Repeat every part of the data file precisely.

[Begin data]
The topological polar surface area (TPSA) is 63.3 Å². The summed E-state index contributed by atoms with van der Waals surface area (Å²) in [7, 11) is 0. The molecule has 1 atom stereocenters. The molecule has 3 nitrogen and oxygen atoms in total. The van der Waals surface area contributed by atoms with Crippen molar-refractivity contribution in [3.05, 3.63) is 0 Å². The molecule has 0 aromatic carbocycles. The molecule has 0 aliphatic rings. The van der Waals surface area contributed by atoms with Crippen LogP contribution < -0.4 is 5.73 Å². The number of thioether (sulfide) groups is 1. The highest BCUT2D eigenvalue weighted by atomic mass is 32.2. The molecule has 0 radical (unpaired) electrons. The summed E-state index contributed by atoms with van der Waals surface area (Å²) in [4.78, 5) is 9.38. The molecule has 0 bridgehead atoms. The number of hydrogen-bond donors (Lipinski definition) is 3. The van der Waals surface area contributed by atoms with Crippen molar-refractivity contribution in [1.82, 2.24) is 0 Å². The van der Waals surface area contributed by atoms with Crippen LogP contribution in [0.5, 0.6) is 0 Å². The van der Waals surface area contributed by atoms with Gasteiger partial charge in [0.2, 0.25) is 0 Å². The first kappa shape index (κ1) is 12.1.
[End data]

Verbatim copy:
The topological polar surface area (TPSA) is 63.3 Å². The summed E-state index contributed by atoms with van der Waals surface area (Å²) in [7, 11) is 0. The molecule has 1 atom stereocenters. The molecule has 3 nitrogen and oxygen atoms in total. The van der Waals surface area contributed by atoms with Crippen molar-refractivity contribution in [3.05, 3.63) is 0 Å². The molecule has 0 aromatic carbocycles. The molecule has 0 aliphatic rings. The van der Waals surface area contributed by atoms with Crippen LogP contribution < -0.4 is 5.73 Å². The number of thioether (sulfide) groups is 1. The highest BCUT2D eigenvalue weighted by atomic mass is 32.2. The molecule has 0 radical (unpaired) electrons. The summed E-state index contributed by atoms with van der Waals surface area (Å²) in [4.78, 5) is 9.38. The molecule has 0 bridgehead atoms. The number of hydrogen-bond donors (Lipinski definition) is 3. The van der Waals surface area contributed by atoms with Crippen molar-refractivity contribution in [1.82, 2.24) is 0 Å². The van der Waals surface area contributed by atoms with Crippen LogP contribution in [0.5, 0.6) is 0 Å². The van der Waals surface area contributed by atoms with Gasteiger partial charge in [0.2, 0.25) is 0 Å². The first kappa shape index (κ1) is 12.1.